For More Information:
112 W. 10th St., Tracy, (209) 830-6050
Tillie’s Fine Food & Coffee Company
*Editor’s Pick: Carmel de Leche (Caramel syrup, white chocolate, espresso and milk) If you like gourmet coffee, this is your place! The atmosphere is great, with quaint outdoor seating for spring and summer, and a zen-infused feeling for those sitting indoors, all in the heart of downtown Lodi. Offering a full menu in addition to their extensive gourmet coffee menu, this location is many local’s go-to shop. Enjoy a creative and fresh menu, offering sandwiches like the Mojo, Baja and Chuck’s Choice (all must-trys!) Their blended drinks are packed full of real espresso, something rare in the world of blended drinks. For those tea lovers out there, Tillie’s offers loose leaf teas sure to impress.
For more Information:
21 W. Pine St.
Lodi, (209) 365-6644
Bean & Leaf Café:
*Editor’s Pick: Zebra Mocha (A white chocolate and dark chocolate mocha mix!) This locally owned gem has San Joaquin residents buzzing over their extensive menu and delicious drinks. To further the experience the café boasts a creative, artsy atmosphere, leaving anyone involved feeling relaxed and inspired. Stop by for morning coffee and one of Heather’s breakfast sandwichs. Or, cure your 2 o’clock blues with an iced latte and chicken salad sandwich, bursting with flavor and texture with help from fresh, crunchy celery and perfectly seasoned dressing. Bean and Leaf’s house-made cream cheese flavors will put any bagel lover in heaven, and the staff here creates a home-town feel – a true facet to this café.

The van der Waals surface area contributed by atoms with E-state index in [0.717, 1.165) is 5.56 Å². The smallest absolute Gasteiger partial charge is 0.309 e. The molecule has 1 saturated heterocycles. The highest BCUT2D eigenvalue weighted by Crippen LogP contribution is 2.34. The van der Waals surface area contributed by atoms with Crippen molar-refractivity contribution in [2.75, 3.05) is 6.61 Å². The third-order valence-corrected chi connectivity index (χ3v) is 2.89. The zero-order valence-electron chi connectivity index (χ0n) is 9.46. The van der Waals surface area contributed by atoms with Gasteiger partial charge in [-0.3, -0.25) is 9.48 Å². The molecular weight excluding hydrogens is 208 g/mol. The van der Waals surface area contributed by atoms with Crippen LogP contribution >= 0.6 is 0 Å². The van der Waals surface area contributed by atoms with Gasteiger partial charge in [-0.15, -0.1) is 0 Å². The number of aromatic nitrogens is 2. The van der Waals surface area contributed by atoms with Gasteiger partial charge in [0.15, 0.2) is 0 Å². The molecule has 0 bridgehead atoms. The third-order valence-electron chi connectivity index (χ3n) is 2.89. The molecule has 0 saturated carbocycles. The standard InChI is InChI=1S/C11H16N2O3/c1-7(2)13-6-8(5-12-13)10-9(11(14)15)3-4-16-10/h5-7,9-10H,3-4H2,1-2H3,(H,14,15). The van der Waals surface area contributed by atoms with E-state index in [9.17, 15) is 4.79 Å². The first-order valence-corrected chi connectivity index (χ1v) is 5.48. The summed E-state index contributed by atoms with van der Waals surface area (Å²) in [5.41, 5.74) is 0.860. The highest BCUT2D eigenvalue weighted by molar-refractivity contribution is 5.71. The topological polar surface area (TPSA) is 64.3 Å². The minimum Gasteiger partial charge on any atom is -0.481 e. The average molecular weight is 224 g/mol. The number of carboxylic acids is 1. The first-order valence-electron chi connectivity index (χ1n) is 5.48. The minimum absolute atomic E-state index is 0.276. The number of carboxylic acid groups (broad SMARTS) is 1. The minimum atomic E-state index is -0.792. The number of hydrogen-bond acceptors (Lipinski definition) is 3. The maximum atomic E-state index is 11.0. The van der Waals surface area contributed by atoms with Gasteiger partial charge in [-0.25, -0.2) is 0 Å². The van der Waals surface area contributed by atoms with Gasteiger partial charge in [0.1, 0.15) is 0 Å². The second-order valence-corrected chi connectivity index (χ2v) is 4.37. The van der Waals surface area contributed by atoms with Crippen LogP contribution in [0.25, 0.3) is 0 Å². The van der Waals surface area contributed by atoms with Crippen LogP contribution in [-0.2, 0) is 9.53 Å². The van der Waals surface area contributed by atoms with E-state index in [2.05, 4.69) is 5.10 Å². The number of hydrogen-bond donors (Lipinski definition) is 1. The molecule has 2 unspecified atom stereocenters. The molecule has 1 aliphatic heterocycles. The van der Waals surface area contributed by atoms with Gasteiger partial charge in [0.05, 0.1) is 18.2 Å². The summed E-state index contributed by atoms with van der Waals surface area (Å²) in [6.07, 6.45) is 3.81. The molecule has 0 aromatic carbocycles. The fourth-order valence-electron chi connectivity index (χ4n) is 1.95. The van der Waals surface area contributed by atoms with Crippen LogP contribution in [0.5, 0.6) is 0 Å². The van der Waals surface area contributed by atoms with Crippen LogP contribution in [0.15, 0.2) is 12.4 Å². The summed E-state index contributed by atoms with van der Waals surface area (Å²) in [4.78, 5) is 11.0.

For More Information:
1254 W. Lathrop Rd.
Manteca, (209) 239-2326
*Editor’s Pick: Vanilla Breve This coffee house started as a drive-thru in 1999 and has seriously expanded throughout the years. Now, the shop has an in-house, 25-pound roaster, providing freshly roasted beans to its customers, and companies all over the United States. Java Stop offers hot, cold and blended drinks, as well as an array of non-coffee drinks and yummy breakfast snacks. Their coffee is as fresh as it gets, something you’ll be sure of the minute you walk in the door and are greeted by the smell of their roaster. It can’t be beat!
For More Information: